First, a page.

Long thought of as a man’s condition, heart disease is the number one killer in women, with over 420,000 women dying from cardiovascular diseases each year, according to the National Coalition for Women with Heart Disease. Modern medicine has nuclear cardiology technology, which allows doctors to diagnose and treat cardiovascular diseases, leading to earlier diagnoses and a better prognosis for women with heart disease. Nuclear cardiology technologists operate radiology equipment to take images of the heart, which doctors use to diagnose cardiovascular issues. Nuclear cardiology technologists receive specialized training and certification from the Nuclear Medicine Technology Certification Board.
Because not all states require a nuclear cardiology technologist to earn a license before practicing, certification from NMTCB offers another way for employers to ensure they hire qualified individuals. Techs with the NMTCB’s Nuclear Cardiology Technologist designation show employers they have completed rigorous education and testing requirements and have the skills and know-how to work as a nuclear cardiology technologist. In some states, the requirements for licensure are the same as certification, so a tech can kill two birds with one stone, earning both certification and a license at once.
Candidates must fulfill certain eligibility requirements, including current certification as a nuclear medicine technologist from NMTCB, the American Registry of Radiologic Technologists or the Canadian Association of Medical Radiation Technologists to earn the certification. Candidates must have real-world experience, including at least 4,000 hours clinical experience as a registered NMT or 700 hours clinical experience in nuclear cardiology under the supervision of a certified NCT, physician or radiologist. Candidates must also submit an application and pay the application and exam fees.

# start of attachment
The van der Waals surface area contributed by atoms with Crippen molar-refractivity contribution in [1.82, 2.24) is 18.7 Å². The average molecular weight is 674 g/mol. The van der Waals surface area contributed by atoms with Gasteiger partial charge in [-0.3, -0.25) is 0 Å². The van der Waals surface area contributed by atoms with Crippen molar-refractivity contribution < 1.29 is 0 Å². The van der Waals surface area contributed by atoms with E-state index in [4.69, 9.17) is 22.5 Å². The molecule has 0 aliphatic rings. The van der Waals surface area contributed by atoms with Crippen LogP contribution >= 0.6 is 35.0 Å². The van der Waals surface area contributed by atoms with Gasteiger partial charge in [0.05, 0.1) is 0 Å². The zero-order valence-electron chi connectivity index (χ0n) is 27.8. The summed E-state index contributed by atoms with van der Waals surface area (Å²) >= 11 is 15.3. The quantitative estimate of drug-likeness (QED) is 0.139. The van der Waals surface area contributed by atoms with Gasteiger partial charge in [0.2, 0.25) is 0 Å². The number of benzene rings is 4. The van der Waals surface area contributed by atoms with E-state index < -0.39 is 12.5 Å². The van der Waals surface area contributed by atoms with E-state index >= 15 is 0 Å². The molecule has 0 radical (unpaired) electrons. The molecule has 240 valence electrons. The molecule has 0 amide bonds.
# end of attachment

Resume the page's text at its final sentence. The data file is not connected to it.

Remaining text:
Candidates for NCT certification must take and pass the NMTCB exam, which consists of 100 multiple-choice questions and takes three hours to complete. The text covers topics like nuclear medicine imaging procedures, anatomy, physiology, pathology, radiopharmaceuticals, exercise stress testing and patient care. Test-takers receive test results within two weeks of taking the exam. To help candidates study for the test, several other organizations, like the Southwestern Chapter of the Society of Nuclear Medicine, offer exam study guides, practice tests and study groups.
The NCT certification lasts seven years, at which point the tech must recertify. Recertification requires a recertification exam. Each year, a tech must also renew, which simply means she submits an online form and pays the annual fee. The NCT designation does not require any additional continuing education credits, but as an NMT, techs must take at least 24 continuing education hours every two years. The NCT exam counts as 24 hours of CE to go toward that NMT requirement.
2016 Salary Information for Nuclear Medicine Technologists
Nuclear medicine technologists earned a median annual salary of $74,350 in 2016, according to the U.S. Bureau of Labor Statistics. On the low end, nuclear medicine technologists earned a 25th percentile salary of $62,900, meaning 75 percent earned more than this amount. The 75th percentile salary is $88,610, meaning 25 percent earn more. In 2016, 20,100 people were employed in the U.S. as nuclear medicine technologists.
- National Coalition for Women with Heart Disease: Facts and Figures
- Nuclear Medicine Technology Certification Board: Nuclear Cardiology Technologist
- U.S. Bureau of Labor Statistics: Nuclear Medicine Technologists
- U.S. Bureau of Labor Statistics: Occupational Outlook Handbook: Nuclear Medicine Technologists
- Career Trend: Nuclear Medicine Technologists
- Comstock/Comstock/Getty Images
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